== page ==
“I struggle with it,” Kenny says of the relationship between his stage presence and his real-life personality. “People can see me perform and hear the music, but that doesn’t mean they understand me personally. It makes me feel blurry in the head when I try to think about how I want to be perceived, and it fucking kills my spirit, because I still feel like no-one really knows me. But then I also don't want anyone to really know me because I’m not sure anyone would even understand. I go through cycles of wanting to be understood and thinking it doesn’t matter if I’m not, and the truth is that I’m no closer to figuring that whole thing out.”
One person who was able to relate to Kenny’s uncertain feelings was his collaborator on SURVIVORS GUILT, Travis Barker. The blink-182 drummer is an experienced head and a calming, measured presence in the studio, which was exactly what Kenny needed when trying to articulate his feelings through his music. Kenny believes them to be kindred spirits, and credits Travis with guiding him away from the self-criticism and lingering thoughts of inadequacy that had always blighted his musical. But with Travis at his side, Kenny started to believe in both himself and the record they had set out to make; one that would capture the same spirit of those he’d loved in his youth.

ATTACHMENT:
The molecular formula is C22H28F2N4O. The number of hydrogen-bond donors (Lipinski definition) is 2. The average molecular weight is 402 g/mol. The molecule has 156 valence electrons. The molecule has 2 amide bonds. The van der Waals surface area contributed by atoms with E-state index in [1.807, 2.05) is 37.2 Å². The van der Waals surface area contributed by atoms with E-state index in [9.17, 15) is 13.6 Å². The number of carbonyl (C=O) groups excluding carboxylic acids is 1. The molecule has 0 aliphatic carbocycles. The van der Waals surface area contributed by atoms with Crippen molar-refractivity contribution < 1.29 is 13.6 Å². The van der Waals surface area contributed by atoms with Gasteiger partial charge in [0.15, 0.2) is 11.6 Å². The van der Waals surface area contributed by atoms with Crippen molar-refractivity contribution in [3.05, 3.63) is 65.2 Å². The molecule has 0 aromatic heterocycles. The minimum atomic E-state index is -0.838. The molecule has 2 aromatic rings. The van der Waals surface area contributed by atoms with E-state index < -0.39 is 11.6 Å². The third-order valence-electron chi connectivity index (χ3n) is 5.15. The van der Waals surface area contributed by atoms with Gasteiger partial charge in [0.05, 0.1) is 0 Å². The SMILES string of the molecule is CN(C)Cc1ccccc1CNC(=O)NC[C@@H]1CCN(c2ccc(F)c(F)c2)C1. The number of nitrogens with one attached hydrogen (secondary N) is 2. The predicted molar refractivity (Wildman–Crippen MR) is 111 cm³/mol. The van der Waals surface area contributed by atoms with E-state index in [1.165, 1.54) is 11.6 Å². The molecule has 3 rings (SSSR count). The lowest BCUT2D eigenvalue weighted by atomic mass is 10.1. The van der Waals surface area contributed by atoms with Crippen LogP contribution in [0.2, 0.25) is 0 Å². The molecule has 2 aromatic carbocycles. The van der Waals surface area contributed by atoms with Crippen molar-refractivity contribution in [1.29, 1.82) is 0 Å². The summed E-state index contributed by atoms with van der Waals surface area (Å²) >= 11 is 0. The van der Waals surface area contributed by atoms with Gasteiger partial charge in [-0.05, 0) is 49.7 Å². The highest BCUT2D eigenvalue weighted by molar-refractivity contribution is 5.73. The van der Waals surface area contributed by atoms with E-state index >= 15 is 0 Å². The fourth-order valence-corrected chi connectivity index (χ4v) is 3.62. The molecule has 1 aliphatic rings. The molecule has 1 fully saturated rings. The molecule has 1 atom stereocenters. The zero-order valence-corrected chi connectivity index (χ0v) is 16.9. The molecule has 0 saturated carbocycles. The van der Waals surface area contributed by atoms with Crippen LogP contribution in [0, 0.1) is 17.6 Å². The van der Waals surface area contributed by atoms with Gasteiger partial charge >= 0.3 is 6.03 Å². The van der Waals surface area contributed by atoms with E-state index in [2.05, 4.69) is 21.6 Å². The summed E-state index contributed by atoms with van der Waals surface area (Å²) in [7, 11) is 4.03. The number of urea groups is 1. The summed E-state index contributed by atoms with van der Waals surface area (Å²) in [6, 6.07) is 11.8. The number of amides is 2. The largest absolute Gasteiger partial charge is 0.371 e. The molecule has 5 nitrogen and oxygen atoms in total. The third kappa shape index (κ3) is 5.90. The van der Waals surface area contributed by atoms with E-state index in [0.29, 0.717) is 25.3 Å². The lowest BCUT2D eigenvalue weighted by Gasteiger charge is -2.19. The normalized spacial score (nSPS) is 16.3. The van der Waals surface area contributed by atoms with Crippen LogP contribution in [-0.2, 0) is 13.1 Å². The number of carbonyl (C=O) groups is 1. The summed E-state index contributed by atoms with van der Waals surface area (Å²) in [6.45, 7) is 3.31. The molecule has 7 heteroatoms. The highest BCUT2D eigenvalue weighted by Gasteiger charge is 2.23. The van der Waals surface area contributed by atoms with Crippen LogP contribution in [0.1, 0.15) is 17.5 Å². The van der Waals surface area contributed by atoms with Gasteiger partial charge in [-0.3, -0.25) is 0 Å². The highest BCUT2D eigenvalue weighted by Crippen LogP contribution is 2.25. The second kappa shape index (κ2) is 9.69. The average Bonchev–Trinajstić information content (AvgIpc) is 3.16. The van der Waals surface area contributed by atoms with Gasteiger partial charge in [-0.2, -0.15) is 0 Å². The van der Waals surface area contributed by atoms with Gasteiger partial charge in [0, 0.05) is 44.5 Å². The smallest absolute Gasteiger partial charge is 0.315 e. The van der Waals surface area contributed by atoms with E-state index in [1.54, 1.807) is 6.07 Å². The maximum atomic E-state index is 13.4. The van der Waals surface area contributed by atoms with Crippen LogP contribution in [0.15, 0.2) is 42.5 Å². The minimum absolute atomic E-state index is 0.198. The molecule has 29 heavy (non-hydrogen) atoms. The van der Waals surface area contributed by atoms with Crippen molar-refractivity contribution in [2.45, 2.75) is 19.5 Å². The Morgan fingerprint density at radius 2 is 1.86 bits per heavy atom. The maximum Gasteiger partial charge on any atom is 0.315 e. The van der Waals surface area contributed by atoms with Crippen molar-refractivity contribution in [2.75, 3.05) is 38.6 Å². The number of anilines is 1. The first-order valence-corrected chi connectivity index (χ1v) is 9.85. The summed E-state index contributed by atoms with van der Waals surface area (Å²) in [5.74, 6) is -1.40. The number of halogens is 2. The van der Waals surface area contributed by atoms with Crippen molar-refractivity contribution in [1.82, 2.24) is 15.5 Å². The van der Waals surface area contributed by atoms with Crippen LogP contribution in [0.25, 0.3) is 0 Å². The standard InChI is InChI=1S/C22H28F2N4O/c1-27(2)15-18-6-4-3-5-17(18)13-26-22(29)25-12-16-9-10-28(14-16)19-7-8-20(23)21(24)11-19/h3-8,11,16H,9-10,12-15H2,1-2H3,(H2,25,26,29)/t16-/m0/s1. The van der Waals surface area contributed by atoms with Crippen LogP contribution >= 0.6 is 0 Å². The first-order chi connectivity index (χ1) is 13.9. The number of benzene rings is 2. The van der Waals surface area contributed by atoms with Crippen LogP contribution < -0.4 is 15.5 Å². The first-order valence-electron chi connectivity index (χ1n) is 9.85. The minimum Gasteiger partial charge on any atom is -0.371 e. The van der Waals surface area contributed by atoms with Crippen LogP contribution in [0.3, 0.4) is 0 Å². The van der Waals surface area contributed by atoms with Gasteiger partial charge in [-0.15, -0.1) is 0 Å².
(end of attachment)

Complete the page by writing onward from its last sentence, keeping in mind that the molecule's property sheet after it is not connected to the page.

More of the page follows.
“I can't even make music with most people because I feel like I like weird them out,” Kenny says. “Things were just good with Travis, though. He actually told me that I’m way too hard on myself, and he could see how much pressure I’d put myself under and how hard I was trying to articulate my feelings.
“His advice to me when writing was simple: ‘You only have one chance to say it, so just say it, because you could fucking die tomorrow.’”
O nce Kenny and Travis were in the studio, everything started coming together quickly. The strength of their previous work on ESTELLA// – one of 2020’s stand-out pop-punk songs – soon began to replicate itself, with the personal connection between the two musicians feeding into their creative endeavours.
“Travis just gets it,” Kenny recalls of their studio time together. “And I see things the same. There’s something burning there – I see it in his eyes. We didn't even need to talk a lot of the time – it was more a case of keeping your mouth shut and letting the music do the talking. Shit has got real in his life, and it’s been the same for me, and when you get in a room with someone to make music and you share that understanding, that’s when the great stuff happens. It felt like we were in different rooms of the same burning building.”